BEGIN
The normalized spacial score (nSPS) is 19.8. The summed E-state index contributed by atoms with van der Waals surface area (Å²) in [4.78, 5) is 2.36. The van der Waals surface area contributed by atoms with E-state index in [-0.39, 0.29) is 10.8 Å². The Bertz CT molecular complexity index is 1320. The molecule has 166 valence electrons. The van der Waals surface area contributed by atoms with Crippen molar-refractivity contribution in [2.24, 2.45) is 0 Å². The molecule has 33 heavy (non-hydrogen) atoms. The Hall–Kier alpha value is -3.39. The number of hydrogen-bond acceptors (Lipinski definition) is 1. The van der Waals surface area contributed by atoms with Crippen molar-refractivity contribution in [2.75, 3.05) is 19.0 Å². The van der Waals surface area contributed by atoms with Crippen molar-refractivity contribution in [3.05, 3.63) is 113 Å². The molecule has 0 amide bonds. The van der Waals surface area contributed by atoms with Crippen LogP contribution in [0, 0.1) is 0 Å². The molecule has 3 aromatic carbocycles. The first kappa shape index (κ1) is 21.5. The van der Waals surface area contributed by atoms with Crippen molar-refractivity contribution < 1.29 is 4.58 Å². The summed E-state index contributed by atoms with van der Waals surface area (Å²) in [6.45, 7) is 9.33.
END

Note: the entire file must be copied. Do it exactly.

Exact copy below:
The normalized spacial score (nSPS) is 19.8. The summed E-state index contributed by atoms with van der Waals surface area (Å²) in [4.78, 5) is 2.36. The van der Waals surface area contributed by atoms with E-state index in [-0.39, 0.29) is 10.8 Å². The Bertz CT molecular complexity index is 1320. The molecule has 166 valence electrons. The van der Waals surface area contributed by atoms with Crippen molar-refractivity contribution in [2.24, 2.45) is 0 Å². The molecule has 33 heavy (non-hydrogen) atoms. The Hall–Kier alpha value is -3.39. The number of hydrogen-bond acceptors (Lipinski definition) is 1. The van der Waals surface area contributed by atoms with Crippen molar-refractivity contribution in [2.75, 3.05) is 19.0 Å². The van der Waals surface area contributed by atoms with Crippen molar-refractivity contribution in [3.05, 3.63) is 113 Å². The molecule has 0 amide bonds. The van der Waals surface area contributed by atoms with Crippen LogP contribution in [0, 0.1) is 0 Å². The molecule has 3 aromatic carbocycles. The first kappa shape index (κ1) is 21.5. The van der Waals surface area contributed by atoms with Crippen molar-refractivity contribution < 1.29 is 4.58 Å². The summed E-state index contributed by atoms with van der Waals surface area (Å²) in [6.45, 7) is 9.33.